History of the Plains Indians
These agreements had many challenges. Most importantly many of the native people did not properly grasp the document that they were signing or the conditions within it; further, the treaties did not acknowledge the cultural norms of the Native Americans. In addition to this, the government departments responsible for applying these policies were weighed down with awful management and corruption. In fact many treaty conditions were never carried out.
The U.S. government rarely held up their side of the deals even when the Native Americans went quietly to their reservations. Unethical bureau agents frequently sold the supplies that were meant for the Indians on reservations to non-Indians. Moreover, as settlers demanded more property in the West, the federal government continually cut the size of Indian reservations. By this time, most of the Native American people were dissatisfied with the treaties and angered by settlers’ endless appetite for territory.
A Look at Native American Symbols
Angered by the government’s deceitful and unjust policies, several Native American tribes, including bands of Cheyennes, Arapahos, Comanches and Sioux, fought back. As they struggled to defend their lands and their tribes’ survival, over a thousand skirmishes and battles broke out in the West between 1861 and 1891. In an effort to force Native Americans onto the reservations and to end the violence, the U.S. government responded to these skirmishes with significant military campaigns. Clearly the U.S. government’s Indian regulations were in need of a change.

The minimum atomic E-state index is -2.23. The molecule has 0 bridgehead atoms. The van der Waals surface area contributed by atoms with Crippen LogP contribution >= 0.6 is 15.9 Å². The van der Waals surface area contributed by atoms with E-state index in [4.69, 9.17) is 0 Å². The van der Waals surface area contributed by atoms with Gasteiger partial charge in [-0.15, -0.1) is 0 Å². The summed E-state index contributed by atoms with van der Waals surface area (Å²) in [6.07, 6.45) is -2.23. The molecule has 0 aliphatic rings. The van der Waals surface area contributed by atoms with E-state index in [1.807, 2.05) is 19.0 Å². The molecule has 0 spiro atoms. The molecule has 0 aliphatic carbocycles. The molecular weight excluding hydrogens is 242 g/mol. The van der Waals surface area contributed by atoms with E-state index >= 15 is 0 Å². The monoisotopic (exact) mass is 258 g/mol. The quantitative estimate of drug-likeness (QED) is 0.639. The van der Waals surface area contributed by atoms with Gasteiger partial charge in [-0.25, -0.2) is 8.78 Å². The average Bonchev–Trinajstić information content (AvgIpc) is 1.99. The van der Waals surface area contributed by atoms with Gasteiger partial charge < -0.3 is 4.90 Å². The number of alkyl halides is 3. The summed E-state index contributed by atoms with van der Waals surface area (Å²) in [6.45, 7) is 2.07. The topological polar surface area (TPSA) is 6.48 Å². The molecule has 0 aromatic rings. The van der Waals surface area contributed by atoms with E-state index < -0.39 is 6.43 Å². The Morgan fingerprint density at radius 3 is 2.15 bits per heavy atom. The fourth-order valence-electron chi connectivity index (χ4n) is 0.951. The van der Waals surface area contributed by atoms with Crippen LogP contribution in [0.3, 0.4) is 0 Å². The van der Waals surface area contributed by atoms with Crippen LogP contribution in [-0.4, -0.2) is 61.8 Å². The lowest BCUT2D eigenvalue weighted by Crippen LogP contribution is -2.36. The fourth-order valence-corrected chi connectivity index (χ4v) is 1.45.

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Native American policy changed drastically after the Civil War. Reformers believed that the scheme of pushing Native Americans on to reservations was far too strict while industrialists, who were worried about their land and resources, viewed assimilation, the cultural absorption of the American Indians into “white America” to be the lone permanent strategy for assuring Native American survival. In 1871 the federal government enacted a pivotal law proclaiming that the United States would not deal with Native American tribes as sovereign nations.
This legislation signaled a drastic shift in the government’s working relationship with the native peoples – Congress now viewed the Native Americans, not as countries outside of its jurisdictional control, but as wards of the government. By making Native Americans wards of the U.S. government, Congress believed that it was easier to make the policy of assimilation a widely recognized part of the cultural mainstream of America.
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Many U.S. government administrators viewed assimilation as the most practical answer to what they viewed as “the Indian problem,” and the sole long-term means of guaranteeing U.S. interests in the West and the survival of the American Indians. In order to accomplish this, the government pushed Native Americans to move out of their traditional dwellings, move into wooden dwellings and become farmers.
The federal government handed down laws that required Native Americans to reject their established appearance and way of life. Some laws banned customary spiritual practices while others instructed Indian males to cut their long hair. Agents on more than two-thirds of American Indian reservations set up courts to enforce federal regulations that often banned traditional cultural and religious practices.